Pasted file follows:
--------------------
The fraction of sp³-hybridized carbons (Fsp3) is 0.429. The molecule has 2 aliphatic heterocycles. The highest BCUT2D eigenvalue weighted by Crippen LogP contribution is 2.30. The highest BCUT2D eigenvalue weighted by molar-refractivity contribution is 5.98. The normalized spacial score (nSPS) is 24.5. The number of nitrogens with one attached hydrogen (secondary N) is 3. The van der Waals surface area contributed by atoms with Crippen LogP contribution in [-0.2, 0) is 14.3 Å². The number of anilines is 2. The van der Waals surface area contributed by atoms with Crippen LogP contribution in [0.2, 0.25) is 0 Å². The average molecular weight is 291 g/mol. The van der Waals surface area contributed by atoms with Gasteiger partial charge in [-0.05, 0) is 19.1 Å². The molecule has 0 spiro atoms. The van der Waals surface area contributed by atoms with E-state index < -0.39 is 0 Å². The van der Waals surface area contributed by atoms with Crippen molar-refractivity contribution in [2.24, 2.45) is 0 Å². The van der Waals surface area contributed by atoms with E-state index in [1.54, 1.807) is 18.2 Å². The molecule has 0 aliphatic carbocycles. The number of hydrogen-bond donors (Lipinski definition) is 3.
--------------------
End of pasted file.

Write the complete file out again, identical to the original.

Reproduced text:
The fraction of sp³-hybridized carbons (Fsp3) is 0.429. The molecule has 2 aliphatic heterocycles. The highest BCUT2D eigenvalue weighted by Crippen LogP contribution is 2.30. The highest BCUT2D eigenvalue weighted by molar-refractivity contribution is 5.98. The normalized spacial score (nSPS) is 24.5. The number of nitrogens with one attached hydrogen (secondary N) is 3. The van der Waals surface area contributed by atoms with Crippen LogP contribution in [-0.2, 0) is 14.3 Å². The number of anilines is 2. The van der Waals surface area contributed by atoms with Crippen LogP contribution in [0.2, 0.25) is 0 Å². The average molecular weight is 291 g/mol. The van der Waals surface area contributed by atoms with Gasteiger partial charge in [-0.05, 0) is 19.1 Å². The molecule has 0 spiro atoms. The van der Waals surface area contributed by atoms with E-state index < -0.39 is 0 Å². The van der Waals surface area contributed by atoms with Crippen molar-refractivity contribution in [2.24, 2.45) is 0 Å². The van der Waals surface area contributed by atoms with E-state index in [1.54, 1.807) is 18.2 Å². The molecule has 0 aliphatic carbocycles. The number of hydrogen-bond donors (Lipinski definition) is 3.